May 13, 2004

An Economy of Rules (part 6) – [musings]

Part 1
Part 2
Part 3
Part 4
Part 5

Games and form. What is the form of a computer game? Should the form be restricted by certain requirements, so that one form of computer games requires a "PC" system with a certain level of video and audio support, and a certain operating system? That would make things easy in many ways, so that "computer game" would be shorthand for a PC-based game with certain requirements. Normally the PC part is referred to as a platform, so you have the PC platform, the Mac platform, the Gameboy platform, and many others.

Some computer games exist on multiple platforms. Are they the same games? Sometimes. Are they the same form? No, I think they are different forms. The title, or brand, of a game may be the same, but the PC version of Diablo is different from the Playstation version of Diablo.

But if different platforms can split one game into multiple forms, do different computers, with different configurations, also make many forms out of the same game? I think perhaps they do, but it isn't an interesting split — I would say rather that a game with certain system requirements will only take on a functional form when those requirements are met, so a given game played on a collection of different computers will be either functional or non-functional on each of those machines, and the computer game form is limited to the functional form. (In other words, it is only meaningful to talk about computer games when they can be played. Distorted and dysfunctional game forms are something else.)

The form is not merely the software, but includes a computer monitor, a mouse, a keyboard, &c. The computer game, as a functional form, requires some kind of platform. A given game is refined by the established idioms, and structured according to the operations of structure, and crafted by tools, and given a polished surface.

[At this point I have to pause and wonder: why don't "game studies" people talk about different platforms? Have I missed some fantastic scholarship on the evolution of the Playstation controller in a past issue of Game Studies? Or is such a thing too technical for academic pursuit? Certainly the issue of obsolete and inaccessible platforms is an issue for the historic study of computer games.]

As game genres develop, they put stresses on the idioms they are based on. Some of this stress can be absorbed on the idiom level, but sometimes it can have an effect on form as well. Do you have a joystick hooked up to your computer? Do you have a floor mat for playing Dance Dance Revolution? For some games, changes in the form (with respect to the system configuration) are optional, and others not.

Are there rules of form? I think the rules of form are less tangible than the rules of idiom, they aren't as easy to locate the way that idiom can be identified by a lexicon. At the same time, form is an abstraction of the physical, at least for the form of computer games. For a given game, there is an abstract form — the PC platform — that allows the game to be played. But the rules that determine that form, the technology, the market forces, the laws of physics, the cultural mores, are not motivated by games. Which is to say, computers weren't invented so that people could play computer games.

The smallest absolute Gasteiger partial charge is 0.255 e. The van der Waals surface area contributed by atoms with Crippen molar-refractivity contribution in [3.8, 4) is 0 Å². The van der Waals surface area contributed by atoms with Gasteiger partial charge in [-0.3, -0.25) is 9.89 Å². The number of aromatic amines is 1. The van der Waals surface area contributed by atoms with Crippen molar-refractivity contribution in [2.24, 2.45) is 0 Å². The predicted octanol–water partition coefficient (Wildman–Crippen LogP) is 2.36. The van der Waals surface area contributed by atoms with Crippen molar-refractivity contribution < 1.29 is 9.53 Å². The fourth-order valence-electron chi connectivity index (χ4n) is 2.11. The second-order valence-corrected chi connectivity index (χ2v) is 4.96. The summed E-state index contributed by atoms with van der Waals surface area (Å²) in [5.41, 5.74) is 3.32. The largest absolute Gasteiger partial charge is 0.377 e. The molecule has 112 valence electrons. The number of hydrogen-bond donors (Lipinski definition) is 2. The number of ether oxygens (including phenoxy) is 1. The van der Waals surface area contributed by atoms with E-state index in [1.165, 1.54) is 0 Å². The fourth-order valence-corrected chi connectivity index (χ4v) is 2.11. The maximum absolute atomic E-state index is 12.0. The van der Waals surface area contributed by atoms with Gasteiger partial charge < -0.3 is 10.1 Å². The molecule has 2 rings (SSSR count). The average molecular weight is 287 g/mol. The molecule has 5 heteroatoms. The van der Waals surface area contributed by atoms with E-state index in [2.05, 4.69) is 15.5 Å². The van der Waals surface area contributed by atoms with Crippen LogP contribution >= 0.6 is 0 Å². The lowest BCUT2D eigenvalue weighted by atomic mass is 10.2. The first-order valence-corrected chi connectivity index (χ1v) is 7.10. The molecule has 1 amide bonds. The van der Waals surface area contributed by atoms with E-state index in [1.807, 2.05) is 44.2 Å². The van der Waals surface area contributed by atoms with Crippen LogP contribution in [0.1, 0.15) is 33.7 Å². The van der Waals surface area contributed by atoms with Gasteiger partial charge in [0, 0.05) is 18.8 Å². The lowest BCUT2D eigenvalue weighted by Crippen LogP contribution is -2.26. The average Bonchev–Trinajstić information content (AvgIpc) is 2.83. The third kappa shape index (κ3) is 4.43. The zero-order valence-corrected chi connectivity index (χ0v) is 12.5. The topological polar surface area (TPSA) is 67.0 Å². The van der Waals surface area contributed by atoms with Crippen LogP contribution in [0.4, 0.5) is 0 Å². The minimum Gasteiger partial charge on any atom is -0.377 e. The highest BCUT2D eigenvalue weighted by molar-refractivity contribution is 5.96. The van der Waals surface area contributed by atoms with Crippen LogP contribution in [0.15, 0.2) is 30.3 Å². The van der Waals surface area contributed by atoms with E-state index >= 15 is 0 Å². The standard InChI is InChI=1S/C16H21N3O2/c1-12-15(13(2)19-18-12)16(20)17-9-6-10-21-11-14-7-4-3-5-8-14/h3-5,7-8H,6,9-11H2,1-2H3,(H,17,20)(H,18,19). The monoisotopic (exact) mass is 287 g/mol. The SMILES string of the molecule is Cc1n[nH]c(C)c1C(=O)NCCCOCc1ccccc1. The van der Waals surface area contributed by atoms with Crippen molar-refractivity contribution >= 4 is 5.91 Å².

So I think computer games, as a form, are an incidental product. They are also quite volatile and fragile. This may seem contradictory, especially for a form which has yielded a number of popular titles and dozens of different genres, but that is the difference between looking at the whole field of computer games versus the hundreds of individual forms taken on by those games. One game form (platform) may support a hundred "game titles", and a hundred game forms support a million games, but history locates each of those individual forms in a very narrow period of time. Computer games are less like novels, and more like movie theaters — not just the rolls of film, but the projector and screen as well.

The computer game is a form that is perpetually dying, which means it must be perpetually reinvented.

Next: The New Forms Manifesto

Posted by B Rickman at May 13, 2004 07:35 PM | TrackBack

I haved talked a little bit about the different axes of genre formation, and platform is one of those axes, I think. I think there are other considerations, too - in some ways, we can describe a PC as a platform. In another sence, a modern gaming PC has less in common with CGA-based 386 than it does with a PS/2. And convergance happens: I've played emulated games on my PC with a joystick and video output to a TV monitor, and now I'm playing FFXI on a PS/2 with a hard drive and a keyboard. The Infinium Phantom, if it ships, will complete the occupation of the hybrid space.

But there are still real differences in the culture and feel of PC and console gaming - and I attribute some of that to the legacy of television in the console (connotations: social space, the living room, children, family space, shared object of vision/gaze), and the legacy of the PC as a general-purpose device (connotations: work/private space, the office, adults, communication with other households, personal object of vision/gaze). But they remediate games on each other, and in other media as well - Super Mario World released for the GBA, for example.

Posted by: William at May 26, 2004 05:17 PM